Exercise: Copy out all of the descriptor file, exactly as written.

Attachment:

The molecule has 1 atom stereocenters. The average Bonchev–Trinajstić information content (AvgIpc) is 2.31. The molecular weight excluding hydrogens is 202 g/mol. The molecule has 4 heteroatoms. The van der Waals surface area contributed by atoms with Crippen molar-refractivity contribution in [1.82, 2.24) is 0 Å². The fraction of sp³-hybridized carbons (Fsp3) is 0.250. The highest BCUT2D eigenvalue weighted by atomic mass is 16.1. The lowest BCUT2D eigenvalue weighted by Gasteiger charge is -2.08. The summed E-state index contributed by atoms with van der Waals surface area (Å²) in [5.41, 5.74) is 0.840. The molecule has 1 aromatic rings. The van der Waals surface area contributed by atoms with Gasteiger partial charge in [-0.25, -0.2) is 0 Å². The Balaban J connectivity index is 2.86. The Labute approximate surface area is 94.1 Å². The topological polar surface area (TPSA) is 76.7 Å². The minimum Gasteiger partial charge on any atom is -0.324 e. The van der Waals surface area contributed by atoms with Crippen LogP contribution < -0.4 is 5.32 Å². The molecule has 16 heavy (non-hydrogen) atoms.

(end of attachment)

The molecule has 1 atom stereocenters. The average Bonchev–Trinajstić information content (AvgIpc) is 2.31. The molecular weight excluding hydrogens is 202 g/mol. The molecule has 4 heteroatoms. The van der Waals surface area contributed by atoms with Crippen molar-refractivity contribution in [1.82, 2.24) is 0 Å². The fraction of sp³-hybridized carbons (Fsp3) is 0.250. The highest BCUT2D eigenvalue weighted by atomic mass is 16.1. The lowest BCUT2D eigenvalue weighted by Gasteiger charge is -2.08. The summed E-state index contributed by atoms with van der Waals surface area (Å²) in [5.41, 5.74) is 0.840. The molecule has 1 aromatic rings. The van der Waals surface area contributed by atoms with Gasteiger partial charge in [-0.25, -0.2) is 0 Å². The Balaban J connectivity index is 2.86. The Labute approximate surface area is 94.1 Å². The topological polar surface area (TPSA) is 76.7 Å². The minimum Gasteiger partial charge on any atom is -0.324 e. The van der Waals surface area contributed by atoms with Crippen LogP contribution < -0.4 is 5.32 Å². The molecule has 16 heavy (non-hydrogen) atoms.